“We know that Skype users are increasingly interested in conducting video calls away from their computers. With Skype, consumers of LG’s NetCast HDTVs will now be able to participate in rich, real-time video conversations from the comfort of their couch. A hallmark of Skype is the ability to bring people together. Together with LG, we have created an all new user experience with amazing video quality and audio clarity.”
As mentioned, Panasonic has made deals with Skype as well. Their line of 2010 VIERA CAST HDTVs, planned to launch this spring, will be Skype enabled offering the same range of features. According to Bob Perry, Vice President, Panasonic Consumer Electronics Company:
“The addition of Skype to our VIERA CAST offerings truly takes HDTV connectivity to a whole new level. VIERA CAST was created to offer Panasonic VIERA® HDTV owners a new level of entertainment by giving them access to some of the most popular content-driven web sites. Panasonic VIERA HDTV owners can now not only share photos and videos online; with Skype they can also talk to family and friends from the comfort of their living room.”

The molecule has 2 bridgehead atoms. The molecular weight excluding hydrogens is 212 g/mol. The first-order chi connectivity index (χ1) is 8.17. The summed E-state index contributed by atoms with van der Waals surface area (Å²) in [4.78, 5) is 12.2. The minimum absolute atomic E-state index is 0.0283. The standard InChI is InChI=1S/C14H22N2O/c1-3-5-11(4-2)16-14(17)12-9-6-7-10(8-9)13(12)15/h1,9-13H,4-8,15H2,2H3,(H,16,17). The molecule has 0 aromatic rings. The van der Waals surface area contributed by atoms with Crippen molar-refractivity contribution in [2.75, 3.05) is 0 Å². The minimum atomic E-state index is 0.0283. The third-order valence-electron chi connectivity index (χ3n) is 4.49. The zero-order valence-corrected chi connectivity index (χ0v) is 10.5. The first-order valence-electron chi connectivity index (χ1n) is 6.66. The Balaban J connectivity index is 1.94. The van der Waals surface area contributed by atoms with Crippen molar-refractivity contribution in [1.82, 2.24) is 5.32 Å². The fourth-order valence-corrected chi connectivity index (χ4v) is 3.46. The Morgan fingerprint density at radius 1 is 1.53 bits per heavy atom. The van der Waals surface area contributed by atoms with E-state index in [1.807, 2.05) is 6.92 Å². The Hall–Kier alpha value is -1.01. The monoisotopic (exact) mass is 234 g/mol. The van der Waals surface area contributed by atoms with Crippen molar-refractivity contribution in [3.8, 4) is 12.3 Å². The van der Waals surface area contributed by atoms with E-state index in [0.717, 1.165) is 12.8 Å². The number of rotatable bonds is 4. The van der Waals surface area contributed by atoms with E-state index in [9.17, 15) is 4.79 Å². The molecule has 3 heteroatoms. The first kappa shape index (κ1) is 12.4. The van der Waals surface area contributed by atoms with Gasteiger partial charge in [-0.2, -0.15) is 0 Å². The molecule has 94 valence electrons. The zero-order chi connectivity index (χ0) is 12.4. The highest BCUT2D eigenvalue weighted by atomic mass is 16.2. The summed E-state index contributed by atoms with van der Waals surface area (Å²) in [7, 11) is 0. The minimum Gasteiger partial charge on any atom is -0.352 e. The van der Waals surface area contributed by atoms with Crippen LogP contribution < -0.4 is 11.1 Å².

Home 3D Cinema
2010 just might be the year that we see 3D truly make it to the living room. The technology that makes it feasible is SENSIO® 3D, which allows 3D content to be streamed over the existing 2D infrastructure. It was revealed today that the VIZIO XVT Pro Full HD3D TVs incorporate the technology, and it supports a full 1080p image to each eye.
The technology uses special active-shutter glasses (bought separately, naturally) that connect to the HDTV via bluetooth. Having the support built into the HDTV allows DVD, Blu-ray, streaming, and other SENSIO encoded sources to be enjoyed in full 3D. According to Nicholas Routhier, President and Chief Executive Officer of SENSIO Technologies,
“We are pleased to be working closely with VIZIO and be a part of the creation of a substantial install-base of consumers ready to watch 3D movies, live concerts, and sporting events from the comfort of their home.”